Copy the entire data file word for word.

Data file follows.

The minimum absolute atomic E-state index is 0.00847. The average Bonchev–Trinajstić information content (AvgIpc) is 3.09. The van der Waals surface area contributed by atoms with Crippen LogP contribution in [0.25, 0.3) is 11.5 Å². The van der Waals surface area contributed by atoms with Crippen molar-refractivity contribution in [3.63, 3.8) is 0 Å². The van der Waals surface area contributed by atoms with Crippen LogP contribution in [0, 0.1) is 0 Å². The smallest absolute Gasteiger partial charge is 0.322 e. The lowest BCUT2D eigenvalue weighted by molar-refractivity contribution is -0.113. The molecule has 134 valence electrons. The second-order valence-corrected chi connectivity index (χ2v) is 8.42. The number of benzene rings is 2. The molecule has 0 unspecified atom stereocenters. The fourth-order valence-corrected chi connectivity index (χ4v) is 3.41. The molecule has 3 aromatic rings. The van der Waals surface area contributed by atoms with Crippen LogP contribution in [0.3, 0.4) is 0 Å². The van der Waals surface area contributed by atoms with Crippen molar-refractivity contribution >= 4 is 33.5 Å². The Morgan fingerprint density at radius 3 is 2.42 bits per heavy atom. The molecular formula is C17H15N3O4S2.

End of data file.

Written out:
The minimum absolute atomic E-state index is 0.00847. The average Bonchev–Trinajstić information content (AvgIpc) is 3.09. The van der Waals surface area contributed by atoms with Crippen LogP contribution in [0.25, 0.3) is 11.5 Å². The van der Waals surface area contributed by atoms with Crippen molar-refractivity contribution in [3.63, 3.8) is 0 Å². The van der Waals surface area contributed by atoms with Crippen LogP contribution in [0, 0.1) is 0 Å². The smallest absolute Gasteiger partial charge is 0.322 e. The lowest BCUT2D eigenvalue weighted by molar-refractivity contribution is -0.113. The molecule has 134 valence electrons. The second-order valence-corrected chi connectivity index (χ2v) is 8.42. The number of benzene rings is 2. The molecule has 0 unspecified atom stereocenters. The fourth-order valence-corrected chi connectivity index (χ4v) is 3.41. The molecule has 3 aromatic rings. The van der Waals surface area contributed by atoms with Crippen LogP contribution in [0.3, 0.4) is 0 Å². The van der Waals surface area contributed by atoms with Crippen molar-refractivity contribution >= 4 is 33.5 Å². The Morgan fingerprint density at radius 3 is 2.42 bits per heavy atom. The molecular formula is C17H15N3O4S2.